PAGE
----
And that includes the settlers and particularly the extreme weighing of the settler movement. It includes the Haredim, the ultra-Orthodox and it includes many of the Likud voters who have a grievance about the way Jews from the Arab world and Jews from the Islamic world were treated upon arriving in Israel, which is a grievance that I’ve written a lot about and I think is largely justified.
So all those grievances are deployed against the state and a government that calls itself a nationalist government, but is in fact an anti national government. And I wrote very early on that Israel has always been able to live with its extremes, but cannot be governed by its extremes. And fortunately, or unfortunately, that’s what we’ve seen in the past half year.
Yehuda: What’s obviously so striking for those of us who follow this history for a long time is that until relatively recently, Likud was probably the party that would be best described as committed over the span of its history to liberal democracy. That doesn’t mean left wing in this context. It means liberal democracy as opposed to, for instance, social democracy, you know, the socialism of the Labor party of the 1970s.
Likud comes along and actually is kind of a free market party, liberal to the point of libertarian on a set of issues. So the most striking dissenters against the Netanyahu position are actually from his own party. I had heard Dan Meridor when we were at Kaplan speaking, he’s not coming here and making a left argument against Bibi, it’s a what the heck happened to the liberal foundation of even right wing Israel?
So, but, but I want you now put that back together with judicial reform because they are connected to each other, right? Netanyahu needs the ultra right parties and the Haredi parties to form his coalition. They want to see a transformation of the legal infrastructure around the Supreme Court so that they can railroad a whole bunch of legislation to come next.
So it kind of becomes inseparable, the right wing parties in the government from the judicial reform agenda. Correct? So once you’re in, Ben Gvir may be the reason to join the protest movement, but once you’re in, you’re kind of in for the whole thing. Is that right?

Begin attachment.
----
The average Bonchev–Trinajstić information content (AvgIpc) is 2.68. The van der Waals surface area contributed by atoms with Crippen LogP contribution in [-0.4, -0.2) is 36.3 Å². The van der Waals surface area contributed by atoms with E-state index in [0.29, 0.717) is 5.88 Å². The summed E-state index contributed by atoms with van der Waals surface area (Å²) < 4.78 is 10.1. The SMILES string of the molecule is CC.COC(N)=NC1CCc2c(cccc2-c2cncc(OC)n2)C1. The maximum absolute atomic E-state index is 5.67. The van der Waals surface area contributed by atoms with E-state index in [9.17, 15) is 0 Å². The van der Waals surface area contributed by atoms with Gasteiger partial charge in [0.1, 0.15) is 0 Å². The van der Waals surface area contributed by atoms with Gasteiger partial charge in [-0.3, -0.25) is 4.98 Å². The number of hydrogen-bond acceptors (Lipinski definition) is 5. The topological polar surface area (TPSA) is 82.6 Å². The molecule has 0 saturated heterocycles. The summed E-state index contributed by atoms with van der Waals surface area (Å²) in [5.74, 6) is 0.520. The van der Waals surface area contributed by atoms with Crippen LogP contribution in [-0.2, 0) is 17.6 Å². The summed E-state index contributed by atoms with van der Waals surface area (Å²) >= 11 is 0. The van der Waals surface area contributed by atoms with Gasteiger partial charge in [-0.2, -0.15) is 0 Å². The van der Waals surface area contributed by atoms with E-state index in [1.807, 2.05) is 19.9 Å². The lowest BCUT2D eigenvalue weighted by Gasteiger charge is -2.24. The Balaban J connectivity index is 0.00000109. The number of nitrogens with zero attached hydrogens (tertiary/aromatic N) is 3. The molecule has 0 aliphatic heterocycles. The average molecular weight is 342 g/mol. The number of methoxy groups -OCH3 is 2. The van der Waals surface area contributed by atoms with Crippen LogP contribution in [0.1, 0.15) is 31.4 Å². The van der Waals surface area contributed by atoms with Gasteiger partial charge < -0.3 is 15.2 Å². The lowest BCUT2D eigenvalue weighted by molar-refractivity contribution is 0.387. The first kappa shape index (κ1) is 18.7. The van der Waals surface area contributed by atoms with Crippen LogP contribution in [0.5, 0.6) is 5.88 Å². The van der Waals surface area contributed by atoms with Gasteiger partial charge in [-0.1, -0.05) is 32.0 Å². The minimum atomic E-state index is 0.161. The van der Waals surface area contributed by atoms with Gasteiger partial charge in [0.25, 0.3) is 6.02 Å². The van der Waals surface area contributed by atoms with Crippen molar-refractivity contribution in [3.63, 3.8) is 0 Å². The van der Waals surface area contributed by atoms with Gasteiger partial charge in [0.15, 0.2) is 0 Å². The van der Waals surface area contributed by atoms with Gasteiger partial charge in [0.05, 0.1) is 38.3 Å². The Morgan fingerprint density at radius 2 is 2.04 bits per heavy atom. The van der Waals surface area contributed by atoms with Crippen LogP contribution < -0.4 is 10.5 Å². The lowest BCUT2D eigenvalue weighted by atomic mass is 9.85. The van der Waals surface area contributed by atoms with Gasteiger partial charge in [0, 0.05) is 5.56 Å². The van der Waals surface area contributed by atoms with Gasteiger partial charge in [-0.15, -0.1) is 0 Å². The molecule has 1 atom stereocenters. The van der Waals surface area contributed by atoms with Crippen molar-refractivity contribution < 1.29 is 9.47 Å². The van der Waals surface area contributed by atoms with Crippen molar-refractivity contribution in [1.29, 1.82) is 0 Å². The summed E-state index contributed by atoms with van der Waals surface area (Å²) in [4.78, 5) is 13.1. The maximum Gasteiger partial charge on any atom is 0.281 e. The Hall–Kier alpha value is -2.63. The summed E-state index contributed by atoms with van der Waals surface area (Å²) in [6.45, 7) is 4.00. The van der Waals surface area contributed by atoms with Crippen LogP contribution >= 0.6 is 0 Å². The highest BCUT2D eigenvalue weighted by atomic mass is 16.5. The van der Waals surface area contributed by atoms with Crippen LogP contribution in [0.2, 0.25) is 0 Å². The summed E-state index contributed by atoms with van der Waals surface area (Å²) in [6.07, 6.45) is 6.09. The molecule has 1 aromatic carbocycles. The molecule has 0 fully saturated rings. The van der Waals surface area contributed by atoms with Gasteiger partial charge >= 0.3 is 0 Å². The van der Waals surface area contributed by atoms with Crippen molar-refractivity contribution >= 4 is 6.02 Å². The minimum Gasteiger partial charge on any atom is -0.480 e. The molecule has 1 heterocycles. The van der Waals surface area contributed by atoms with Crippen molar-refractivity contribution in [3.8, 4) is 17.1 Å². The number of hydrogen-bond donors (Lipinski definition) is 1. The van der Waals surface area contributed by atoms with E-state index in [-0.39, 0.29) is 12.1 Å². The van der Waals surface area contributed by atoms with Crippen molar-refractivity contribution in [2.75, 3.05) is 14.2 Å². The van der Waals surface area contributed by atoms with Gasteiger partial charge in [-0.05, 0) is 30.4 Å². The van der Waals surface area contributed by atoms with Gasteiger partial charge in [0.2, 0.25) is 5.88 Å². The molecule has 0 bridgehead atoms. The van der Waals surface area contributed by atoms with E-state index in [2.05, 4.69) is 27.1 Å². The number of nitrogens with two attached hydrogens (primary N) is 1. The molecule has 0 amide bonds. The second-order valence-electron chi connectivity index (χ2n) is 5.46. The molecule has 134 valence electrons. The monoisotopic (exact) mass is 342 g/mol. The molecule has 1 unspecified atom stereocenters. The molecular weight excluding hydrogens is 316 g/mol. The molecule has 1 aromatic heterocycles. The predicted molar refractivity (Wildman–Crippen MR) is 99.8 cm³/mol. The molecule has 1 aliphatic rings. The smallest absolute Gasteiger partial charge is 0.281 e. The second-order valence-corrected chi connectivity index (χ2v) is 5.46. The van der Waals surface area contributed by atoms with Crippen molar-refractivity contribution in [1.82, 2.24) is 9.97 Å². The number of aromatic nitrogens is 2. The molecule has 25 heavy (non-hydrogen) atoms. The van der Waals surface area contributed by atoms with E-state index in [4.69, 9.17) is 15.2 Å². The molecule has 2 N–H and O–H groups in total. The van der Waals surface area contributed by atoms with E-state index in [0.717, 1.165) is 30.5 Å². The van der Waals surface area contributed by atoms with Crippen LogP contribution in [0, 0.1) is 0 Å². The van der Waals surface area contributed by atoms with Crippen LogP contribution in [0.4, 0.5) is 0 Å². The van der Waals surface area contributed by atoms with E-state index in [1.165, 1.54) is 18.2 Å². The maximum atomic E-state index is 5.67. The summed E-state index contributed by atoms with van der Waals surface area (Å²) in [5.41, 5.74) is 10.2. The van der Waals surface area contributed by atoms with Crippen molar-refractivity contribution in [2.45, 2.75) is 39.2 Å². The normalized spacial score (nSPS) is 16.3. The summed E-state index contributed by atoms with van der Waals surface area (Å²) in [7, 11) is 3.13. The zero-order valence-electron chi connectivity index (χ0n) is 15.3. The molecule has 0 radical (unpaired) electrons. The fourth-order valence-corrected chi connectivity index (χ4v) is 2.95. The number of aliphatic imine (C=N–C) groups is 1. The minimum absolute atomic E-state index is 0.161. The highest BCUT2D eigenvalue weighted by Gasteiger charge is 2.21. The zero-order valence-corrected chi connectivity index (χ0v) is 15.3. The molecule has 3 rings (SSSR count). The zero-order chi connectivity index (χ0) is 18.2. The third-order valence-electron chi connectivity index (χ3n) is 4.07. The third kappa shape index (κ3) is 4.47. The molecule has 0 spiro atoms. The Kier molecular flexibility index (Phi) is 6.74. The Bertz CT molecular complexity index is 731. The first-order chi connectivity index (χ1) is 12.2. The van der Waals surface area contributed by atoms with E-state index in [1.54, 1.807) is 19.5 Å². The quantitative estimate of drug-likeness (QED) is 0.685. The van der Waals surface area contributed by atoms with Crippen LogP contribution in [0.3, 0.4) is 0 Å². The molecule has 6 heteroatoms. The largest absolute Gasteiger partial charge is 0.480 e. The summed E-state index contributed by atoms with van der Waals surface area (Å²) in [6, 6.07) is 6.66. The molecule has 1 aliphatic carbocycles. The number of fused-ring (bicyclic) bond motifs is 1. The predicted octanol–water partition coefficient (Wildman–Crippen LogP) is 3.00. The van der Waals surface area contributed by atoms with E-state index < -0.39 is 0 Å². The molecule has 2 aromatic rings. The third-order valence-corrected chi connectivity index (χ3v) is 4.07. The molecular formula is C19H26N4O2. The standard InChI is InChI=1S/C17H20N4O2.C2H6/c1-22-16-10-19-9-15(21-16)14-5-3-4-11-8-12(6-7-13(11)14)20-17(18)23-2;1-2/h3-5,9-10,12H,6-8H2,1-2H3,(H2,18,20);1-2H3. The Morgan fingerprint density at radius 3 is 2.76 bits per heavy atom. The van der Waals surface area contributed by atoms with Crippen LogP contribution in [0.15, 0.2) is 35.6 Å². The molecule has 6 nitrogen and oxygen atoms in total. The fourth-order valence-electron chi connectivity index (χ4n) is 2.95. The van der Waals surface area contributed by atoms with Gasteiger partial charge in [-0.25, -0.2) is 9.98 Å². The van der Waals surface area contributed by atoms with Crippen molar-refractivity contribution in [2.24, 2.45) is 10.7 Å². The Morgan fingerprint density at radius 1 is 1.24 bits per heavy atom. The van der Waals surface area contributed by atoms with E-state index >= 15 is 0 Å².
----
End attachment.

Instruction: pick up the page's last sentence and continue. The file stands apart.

Matti: Yes, I think that’s true. I mean, the Likud was always, as you said, not only a liberal party, but very much committed to the independence of the legal system. And that was in part because they were persecuted by the labor establishment for decades. And people who’d been in the Etzel or in the right wing militias before the state was founded, found it really hard to get jobs and Ben Gurion would get you fired, you know, from your teaching job or from any official job if you were affiliated with the right.
So Begin, who’s the founder of what eventually becomes the Likud, he very much needs a legal system that can protect him as a minority from the dictatorship of the majority. And that’s why the Likud always had this tradition of being quite in favor of the court system. And this activist Supreme Court, which has emerged over the past three decades or so, four decades, emerges equally under governments of the right and governments of the left.
So it’s not a left wing invention. In fact, Likud is as responsible for it as anyone else, and I too have heard many disillusioned and very angry former Likudniks speaking at the protest. I mean, Ruvi Rivlin, the former president of Israel, Likudnik, was speaking to the protest on Sunday night. Benny Begin, the son of Menachem Begin, spoke at the protest, which is quite an incredible thing.
The dividing line here has really become, I mean, I think the Ben Gvir issue is a good way of dividing Israelis, we don’t, the terms left and right, I think at this point, obscure more than they, than they reveal.
I think what you’re seeing right now in Israel is that there are people who can live with the fact that Itamar Ben Gvir is the minister in charge of law enforcement and those who cannot. And if you cannot, you’re at the protest, and that includes lots of people who are on the right. And if your values allow you to live with that, then you are in the Netanyahu coalition, whether you think it’s fine or you’re willing to kind of hold your nose and go with it in order to get what you want from the government.